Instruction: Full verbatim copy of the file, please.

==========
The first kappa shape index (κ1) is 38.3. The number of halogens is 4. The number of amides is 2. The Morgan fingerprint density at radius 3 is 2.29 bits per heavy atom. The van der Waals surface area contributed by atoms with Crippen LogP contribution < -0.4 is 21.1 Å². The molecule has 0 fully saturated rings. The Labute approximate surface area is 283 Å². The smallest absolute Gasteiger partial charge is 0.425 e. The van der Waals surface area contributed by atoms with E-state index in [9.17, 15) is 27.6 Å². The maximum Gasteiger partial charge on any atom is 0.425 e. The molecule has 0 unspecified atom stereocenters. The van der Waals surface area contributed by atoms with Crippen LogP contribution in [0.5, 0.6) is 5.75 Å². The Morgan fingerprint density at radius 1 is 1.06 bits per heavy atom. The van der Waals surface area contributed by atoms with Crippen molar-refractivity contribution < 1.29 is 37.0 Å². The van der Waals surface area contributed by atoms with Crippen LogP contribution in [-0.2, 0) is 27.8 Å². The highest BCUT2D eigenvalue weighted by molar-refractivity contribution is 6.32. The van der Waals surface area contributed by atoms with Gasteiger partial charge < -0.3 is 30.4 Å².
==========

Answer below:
The first kappa shape index (κ1) is 38.3. The number of halogens is 4. The number of amides is 2. The Morgan fingerprint density at radius 3 is 2.29 bits per heavy atom. The van der Waals surface area contributed by atoms with Crippen LogP contribution < -0.4 is 21.1 Å². The molecule has 0 fully saturated rings. The Labute approximate surface area is 283 Å². The smallest absolute Gasteiger partial charge is 0.425 e. The van der Waals surface area contributed by atoms with E-state index in [9.17, 15) is 27.6 Å². The maximum Gasteiger partial charge on any atom is 0.425 e. The molecule has 0 unspecified atom stereocenters. The van der Waals surface area contributed by atoms with Crippen LogP contribution in [0.5, 0.6) is 5.75 Å². The Morgan fingerprint density at radius 1 is 1.06 bits per heavy atom. The van der Waals surface area contributed by atoms with Crippen molar-refractivity contribution < 1.29 is 37.0 Å². The van der Waals surface area contributed by atoms with Crippen LogP contribution in [-0.2, 0) is 27.8 Å². The highest BCUT2D eigenvalue weighted by molar-refractivity contribution is 6.32. The van der Waals surface area contributed by atoms with Gasteiger partial charge < -0.3 is 30.4 Å².